Make it happen: Keep an eye out for good candidates and approach them with an interview request. If they’re from out of town, send them a few questions via e-mail, record a podcast over the phone or get extra mileage out of that Flip Camera and interview them in person. Focus on takeaways other could implement from their experience, and ask them how they feel the social space is impacting the industry. When you post the interview, send him or her the link so they can promote it on their sites, and tweet it out using their Twitter handle.

What other types of core content do you use to build out your B2B blog’s editorial calendar?

Business Blogging Isn’t Dead: 4 Reasons Blogs Are Critical To B2B Social Media Success

The coolest thing to do on the Internet, in case you haven’t noticed, is to “kill” something. You see articles each week that declare an application or online practice “dead” because some new shinier application has hit the street to grab all the attention. Most of the time these articles are pure hype designed to drive more traffic to the sites on which they appear. Over the past few months, I have seen too many of these articles, as well as messages on Twitter declaring that blogs are “dead”

I am here to tell you that I think all of those people are wrong, especially when it comes to B2B. In fact I think that the application and implications of blogging for B2B organizations is nearly limitless. However, for today, I am going limit myself to sharing four reasons why blogs are critical for business-to-business organizations.

For B2B organizations Blogs Can:

1. Create An Organization’s Public Hub On The Web
– To have any type of communication, either internal or external on the web, you need a hub of information. This means, one place where your thoughts, insights and expertise exists in its most complete form on the web. For many reasons this hub needs to be a blog. Ask your self these questions. where am I going to send people from Twitter, Facebook, LinkedIn and other networks who want more detailed information about an issue? The answer is your blog.

2. Allow Organizations To Have Ownership – In the world we live in, power and income is directly related to the things we own. The social web is no different. Having a Facebook page, a YouTube channel, a Twitter account etc is like renting an apartment. When you rent an apartment, you have a safe place that is worry-free and you get to spend time with people near by, but ultimately you end up paying for someone else’s building. That is what you are doing for those other services, helping them make money. You are giving up your control. You could be on Facebook for a year and then they could decide to remove your account. It is their right.

Having a blog on your company Web site is like owning a home. You have complete control of what it looks like, the features it has, and most importantly, the information posted to it. You own it and every day you are getting a direct return from your investment. You are seeing an increase in your search traffic and page rank because of the blog, seeing direct lead generation and you have complete control over the site’s analytics. So would you rather rent or own?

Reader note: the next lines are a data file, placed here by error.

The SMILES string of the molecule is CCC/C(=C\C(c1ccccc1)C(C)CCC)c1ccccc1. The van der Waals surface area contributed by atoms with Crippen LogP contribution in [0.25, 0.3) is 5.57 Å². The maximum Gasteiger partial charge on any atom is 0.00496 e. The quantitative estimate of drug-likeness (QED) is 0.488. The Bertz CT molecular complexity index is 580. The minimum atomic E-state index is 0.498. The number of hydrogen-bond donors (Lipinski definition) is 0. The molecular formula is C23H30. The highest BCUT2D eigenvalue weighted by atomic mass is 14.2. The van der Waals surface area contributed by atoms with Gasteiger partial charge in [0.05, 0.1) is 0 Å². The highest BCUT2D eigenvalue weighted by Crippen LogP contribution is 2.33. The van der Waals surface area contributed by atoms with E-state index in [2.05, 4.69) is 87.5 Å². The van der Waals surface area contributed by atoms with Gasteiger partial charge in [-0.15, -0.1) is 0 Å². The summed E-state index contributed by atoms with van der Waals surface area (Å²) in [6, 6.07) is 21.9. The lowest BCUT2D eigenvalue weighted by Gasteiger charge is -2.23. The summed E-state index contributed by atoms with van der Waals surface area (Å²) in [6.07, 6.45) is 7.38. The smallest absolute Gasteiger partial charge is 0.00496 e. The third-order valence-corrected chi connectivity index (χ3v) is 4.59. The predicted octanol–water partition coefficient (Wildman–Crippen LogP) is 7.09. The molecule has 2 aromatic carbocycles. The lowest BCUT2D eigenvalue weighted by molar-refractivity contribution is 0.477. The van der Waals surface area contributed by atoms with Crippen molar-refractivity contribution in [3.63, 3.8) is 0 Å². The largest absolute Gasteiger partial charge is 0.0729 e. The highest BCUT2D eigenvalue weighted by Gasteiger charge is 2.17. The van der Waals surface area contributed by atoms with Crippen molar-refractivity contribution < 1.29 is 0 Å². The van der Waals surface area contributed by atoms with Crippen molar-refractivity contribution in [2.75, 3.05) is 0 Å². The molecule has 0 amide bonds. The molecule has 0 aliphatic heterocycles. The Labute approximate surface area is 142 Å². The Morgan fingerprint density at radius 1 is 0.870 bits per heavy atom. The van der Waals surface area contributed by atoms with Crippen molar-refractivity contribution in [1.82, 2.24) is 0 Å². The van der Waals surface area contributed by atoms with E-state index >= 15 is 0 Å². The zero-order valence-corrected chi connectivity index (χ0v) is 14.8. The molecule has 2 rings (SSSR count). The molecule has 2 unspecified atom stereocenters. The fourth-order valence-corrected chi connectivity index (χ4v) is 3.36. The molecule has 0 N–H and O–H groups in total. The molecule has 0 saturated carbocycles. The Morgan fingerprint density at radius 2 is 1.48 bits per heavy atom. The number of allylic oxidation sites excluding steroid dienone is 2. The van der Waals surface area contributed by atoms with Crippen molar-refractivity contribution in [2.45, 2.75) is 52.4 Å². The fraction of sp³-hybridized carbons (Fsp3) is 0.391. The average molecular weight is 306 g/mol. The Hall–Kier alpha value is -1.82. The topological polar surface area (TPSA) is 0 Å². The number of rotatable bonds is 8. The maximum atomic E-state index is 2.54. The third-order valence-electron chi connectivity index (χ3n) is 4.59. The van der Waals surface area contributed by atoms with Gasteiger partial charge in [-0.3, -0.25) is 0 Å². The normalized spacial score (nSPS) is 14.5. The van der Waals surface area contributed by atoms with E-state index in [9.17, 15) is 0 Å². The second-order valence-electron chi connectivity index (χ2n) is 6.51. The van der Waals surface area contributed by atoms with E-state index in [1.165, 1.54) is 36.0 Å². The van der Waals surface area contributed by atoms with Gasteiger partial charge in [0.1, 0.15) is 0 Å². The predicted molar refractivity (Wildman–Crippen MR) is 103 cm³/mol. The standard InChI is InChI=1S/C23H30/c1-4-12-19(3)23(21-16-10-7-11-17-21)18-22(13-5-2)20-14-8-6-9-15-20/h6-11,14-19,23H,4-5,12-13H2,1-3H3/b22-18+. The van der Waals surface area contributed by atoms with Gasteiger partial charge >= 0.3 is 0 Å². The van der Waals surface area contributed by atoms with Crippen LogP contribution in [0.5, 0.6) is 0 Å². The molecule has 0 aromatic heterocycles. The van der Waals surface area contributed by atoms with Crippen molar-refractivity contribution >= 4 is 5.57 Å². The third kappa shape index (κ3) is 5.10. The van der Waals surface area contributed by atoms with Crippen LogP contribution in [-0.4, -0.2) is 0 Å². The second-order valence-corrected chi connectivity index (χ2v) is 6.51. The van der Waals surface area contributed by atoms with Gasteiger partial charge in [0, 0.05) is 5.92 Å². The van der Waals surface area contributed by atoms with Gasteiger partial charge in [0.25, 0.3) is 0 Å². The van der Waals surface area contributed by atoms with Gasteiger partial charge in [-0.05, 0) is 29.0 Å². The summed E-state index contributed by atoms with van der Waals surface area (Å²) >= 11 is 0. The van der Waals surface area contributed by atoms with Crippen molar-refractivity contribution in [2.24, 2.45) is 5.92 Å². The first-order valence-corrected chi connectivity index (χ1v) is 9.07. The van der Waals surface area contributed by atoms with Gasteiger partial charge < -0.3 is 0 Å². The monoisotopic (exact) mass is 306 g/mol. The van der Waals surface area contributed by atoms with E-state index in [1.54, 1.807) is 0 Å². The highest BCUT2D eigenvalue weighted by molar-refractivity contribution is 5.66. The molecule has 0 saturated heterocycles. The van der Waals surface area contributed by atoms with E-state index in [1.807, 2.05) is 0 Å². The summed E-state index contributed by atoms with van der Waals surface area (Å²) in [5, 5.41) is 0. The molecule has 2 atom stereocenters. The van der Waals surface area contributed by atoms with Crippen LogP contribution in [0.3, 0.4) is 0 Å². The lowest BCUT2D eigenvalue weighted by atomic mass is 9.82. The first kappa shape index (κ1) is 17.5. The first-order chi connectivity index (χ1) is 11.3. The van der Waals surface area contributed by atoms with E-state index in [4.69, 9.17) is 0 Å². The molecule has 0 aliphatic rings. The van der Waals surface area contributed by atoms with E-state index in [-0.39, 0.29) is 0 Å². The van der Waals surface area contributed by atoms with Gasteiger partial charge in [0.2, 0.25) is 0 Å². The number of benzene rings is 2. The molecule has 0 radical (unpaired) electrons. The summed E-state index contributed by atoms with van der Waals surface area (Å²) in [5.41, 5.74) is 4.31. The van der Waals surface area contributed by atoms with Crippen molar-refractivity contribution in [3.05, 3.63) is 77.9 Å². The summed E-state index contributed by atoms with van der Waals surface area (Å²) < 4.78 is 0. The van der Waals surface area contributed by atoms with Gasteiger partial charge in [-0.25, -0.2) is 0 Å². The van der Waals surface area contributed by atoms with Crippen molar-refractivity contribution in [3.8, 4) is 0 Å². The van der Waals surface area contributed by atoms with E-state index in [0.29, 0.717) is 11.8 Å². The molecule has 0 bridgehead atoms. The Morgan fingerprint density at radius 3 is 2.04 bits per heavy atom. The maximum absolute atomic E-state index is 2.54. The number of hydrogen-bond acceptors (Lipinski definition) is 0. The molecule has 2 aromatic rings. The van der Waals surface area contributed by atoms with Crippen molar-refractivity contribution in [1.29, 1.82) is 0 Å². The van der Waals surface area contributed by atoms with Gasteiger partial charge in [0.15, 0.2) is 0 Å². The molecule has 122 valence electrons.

3. Make Your Company Human
– One of the things I hear most when it comes to social media for B2B is that organizations say: “we are a manufacturing company, we make X product. Nobody cares about us.” That statement can be perfectly true, but it has nothing to do with the products you make. People don’t care because you haven’t given them a reason to yet.

Part of the way to get people passionate about your company, is to get them involved and show that they have a stake in the final product. That they as customers have a role in making the product better. They want to be connected to your staff and get an inside look at what you do. A blog can be the window into this world. One that you customers may not even realize right now that they want.

4. Facilitate Direct Lead Generation – At the end of the day you have to move the needle and make sales. On the social web blogs provide the best opportunity for lead generation, again because they provide complete control. For example if someone subscribes to get updates from your Facebook fan page on their phone, you can’t send them a message outside of Facebook. This is because Facebook doesn’t give you their number, it sits in Facebook, but can be integrated into your lead generation funnel.

Do you want this? No. Through search traffic and control of actions available on a blog it is possible to generate better quality and more complete leads than through other social platforms.

Blogging isn’t right for all B2B organizations, but it is far from dead.

What are other reasons you blog?